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Economic and Labor Market Update: November 2023

Yesterday, the U.S. Census Bureau released the September full report on manufacturers’ shipments, inventories, and orders. U.S. manufacturers’ new orders increased by $16.1 billion in September, the largest single month increase since January 2021. In addition, new orders for durable goods increased by $13.1 billion, the largest single month increase since July 2020.

After surging during and in the immediate aftermath of the pandemic, however, new orders for consumer goods peaked in June 2022 and have not matched that height since. This is reflected in regional sentiment: last week’s Chicago Fed Survey of Economic Conditions release showed that a significant majority of respondent manufacturers in the Upper Midwest reported below average activity in October. The survey’s Manufacturing Activity Index hit -50.6 in October, its fourth-lowest reading dating back to early 2013. While this was most likely reflective of the ongoing UAW strike, the index has trended negative for 16 of the last 17 months and began its negative turn in June 2022.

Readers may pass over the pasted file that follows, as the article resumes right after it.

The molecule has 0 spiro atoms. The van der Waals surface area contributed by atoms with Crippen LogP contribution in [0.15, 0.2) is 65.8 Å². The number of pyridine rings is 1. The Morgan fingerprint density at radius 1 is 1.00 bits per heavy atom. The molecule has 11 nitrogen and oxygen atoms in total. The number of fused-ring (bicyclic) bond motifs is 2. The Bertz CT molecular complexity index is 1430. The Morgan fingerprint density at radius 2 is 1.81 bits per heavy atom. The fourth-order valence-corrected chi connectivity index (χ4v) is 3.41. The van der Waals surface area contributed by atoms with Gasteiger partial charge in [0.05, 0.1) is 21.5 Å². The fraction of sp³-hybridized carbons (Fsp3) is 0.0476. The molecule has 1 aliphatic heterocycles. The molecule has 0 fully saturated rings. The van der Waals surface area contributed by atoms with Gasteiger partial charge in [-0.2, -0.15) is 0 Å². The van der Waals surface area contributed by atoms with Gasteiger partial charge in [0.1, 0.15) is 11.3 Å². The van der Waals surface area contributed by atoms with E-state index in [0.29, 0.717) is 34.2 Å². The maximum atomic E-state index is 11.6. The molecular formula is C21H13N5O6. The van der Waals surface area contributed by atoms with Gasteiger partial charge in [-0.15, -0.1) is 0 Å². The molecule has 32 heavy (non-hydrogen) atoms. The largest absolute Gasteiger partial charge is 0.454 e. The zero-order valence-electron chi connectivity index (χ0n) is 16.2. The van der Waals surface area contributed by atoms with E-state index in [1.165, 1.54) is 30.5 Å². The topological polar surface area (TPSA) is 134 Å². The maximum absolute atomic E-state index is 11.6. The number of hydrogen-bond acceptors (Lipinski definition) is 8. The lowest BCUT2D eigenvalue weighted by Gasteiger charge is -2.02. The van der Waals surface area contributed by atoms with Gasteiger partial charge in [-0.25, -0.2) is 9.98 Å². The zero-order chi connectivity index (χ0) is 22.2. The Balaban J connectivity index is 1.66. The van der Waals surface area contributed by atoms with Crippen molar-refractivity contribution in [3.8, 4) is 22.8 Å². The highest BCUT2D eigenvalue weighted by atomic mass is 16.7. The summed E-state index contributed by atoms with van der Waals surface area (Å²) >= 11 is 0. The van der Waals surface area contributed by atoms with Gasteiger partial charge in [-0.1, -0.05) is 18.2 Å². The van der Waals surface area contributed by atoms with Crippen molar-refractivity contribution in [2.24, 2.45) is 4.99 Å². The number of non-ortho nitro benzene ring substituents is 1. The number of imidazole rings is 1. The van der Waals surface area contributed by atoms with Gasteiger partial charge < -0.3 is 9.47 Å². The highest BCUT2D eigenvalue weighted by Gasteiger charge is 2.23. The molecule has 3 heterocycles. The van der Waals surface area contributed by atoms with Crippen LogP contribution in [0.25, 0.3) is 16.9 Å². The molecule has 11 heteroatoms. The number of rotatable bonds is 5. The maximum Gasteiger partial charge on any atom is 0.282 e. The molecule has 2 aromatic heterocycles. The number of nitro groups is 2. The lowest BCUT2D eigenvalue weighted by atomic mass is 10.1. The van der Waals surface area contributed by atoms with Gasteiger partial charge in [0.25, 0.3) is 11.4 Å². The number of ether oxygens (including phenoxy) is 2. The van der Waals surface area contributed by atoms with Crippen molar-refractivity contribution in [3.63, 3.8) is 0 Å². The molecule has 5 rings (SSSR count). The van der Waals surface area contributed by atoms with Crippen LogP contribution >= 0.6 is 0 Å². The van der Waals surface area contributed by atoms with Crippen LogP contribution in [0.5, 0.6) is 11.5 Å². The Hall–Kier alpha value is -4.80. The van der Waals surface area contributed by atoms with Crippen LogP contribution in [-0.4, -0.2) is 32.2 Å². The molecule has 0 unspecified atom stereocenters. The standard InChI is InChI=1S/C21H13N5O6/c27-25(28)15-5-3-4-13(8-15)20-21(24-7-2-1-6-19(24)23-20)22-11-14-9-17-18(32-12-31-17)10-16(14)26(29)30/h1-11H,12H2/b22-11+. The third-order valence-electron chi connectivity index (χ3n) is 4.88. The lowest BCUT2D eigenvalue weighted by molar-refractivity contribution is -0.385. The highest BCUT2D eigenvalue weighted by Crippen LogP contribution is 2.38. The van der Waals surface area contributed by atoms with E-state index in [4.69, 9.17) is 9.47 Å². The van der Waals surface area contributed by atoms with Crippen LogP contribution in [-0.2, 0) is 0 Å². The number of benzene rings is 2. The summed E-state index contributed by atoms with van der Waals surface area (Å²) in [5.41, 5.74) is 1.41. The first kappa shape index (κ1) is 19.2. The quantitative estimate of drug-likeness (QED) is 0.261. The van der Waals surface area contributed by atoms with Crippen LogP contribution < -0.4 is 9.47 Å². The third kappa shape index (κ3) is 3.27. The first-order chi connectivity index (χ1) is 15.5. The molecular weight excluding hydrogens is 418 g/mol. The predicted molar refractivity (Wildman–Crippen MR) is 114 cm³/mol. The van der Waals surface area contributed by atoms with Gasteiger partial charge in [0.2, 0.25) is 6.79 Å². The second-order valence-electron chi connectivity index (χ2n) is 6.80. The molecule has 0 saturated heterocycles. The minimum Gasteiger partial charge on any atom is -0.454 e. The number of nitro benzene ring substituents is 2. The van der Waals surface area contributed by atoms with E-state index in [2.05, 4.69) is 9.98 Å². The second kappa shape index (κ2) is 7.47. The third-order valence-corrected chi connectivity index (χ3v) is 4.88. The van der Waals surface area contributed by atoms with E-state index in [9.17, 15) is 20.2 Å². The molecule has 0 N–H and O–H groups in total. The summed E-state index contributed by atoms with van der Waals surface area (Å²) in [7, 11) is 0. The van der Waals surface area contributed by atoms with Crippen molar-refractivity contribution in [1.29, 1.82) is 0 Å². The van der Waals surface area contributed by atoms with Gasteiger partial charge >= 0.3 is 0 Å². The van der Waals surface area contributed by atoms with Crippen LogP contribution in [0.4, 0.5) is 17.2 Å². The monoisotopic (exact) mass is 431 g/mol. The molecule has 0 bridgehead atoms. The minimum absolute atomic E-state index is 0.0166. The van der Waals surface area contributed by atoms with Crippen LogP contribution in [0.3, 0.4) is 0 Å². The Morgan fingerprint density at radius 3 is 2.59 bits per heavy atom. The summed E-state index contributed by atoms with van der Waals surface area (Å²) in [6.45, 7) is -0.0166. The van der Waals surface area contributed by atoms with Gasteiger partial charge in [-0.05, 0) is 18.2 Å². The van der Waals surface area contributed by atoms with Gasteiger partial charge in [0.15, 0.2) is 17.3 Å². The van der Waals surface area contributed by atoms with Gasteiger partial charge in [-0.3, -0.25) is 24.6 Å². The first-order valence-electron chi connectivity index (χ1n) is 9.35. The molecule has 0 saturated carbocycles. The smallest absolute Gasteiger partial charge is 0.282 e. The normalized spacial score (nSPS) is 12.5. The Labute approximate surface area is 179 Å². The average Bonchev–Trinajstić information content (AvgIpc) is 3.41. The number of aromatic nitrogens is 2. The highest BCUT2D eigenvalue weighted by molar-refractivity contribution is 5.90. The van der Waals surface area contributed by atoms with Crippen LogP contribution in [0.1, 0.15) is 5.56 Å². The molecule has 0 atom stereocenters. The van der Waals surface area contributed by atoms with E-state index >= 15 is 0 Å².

The positive news, however, is that consumers seem to slowly be purchasing goods again following the post-pandemic shift in spending towards services. Advance retail sales are up 3.2% since March and inflation-adjusted personal consumption expenditures for goods are up 2.3%.

If this growth continues—and with fears of a deep recession receding—regional manufacturers can look forward to some light at the end of the tunnel once the dust from the UAW strike settles.

Author: Ryan Thyfault, Economic Analyst, Kinexus Group


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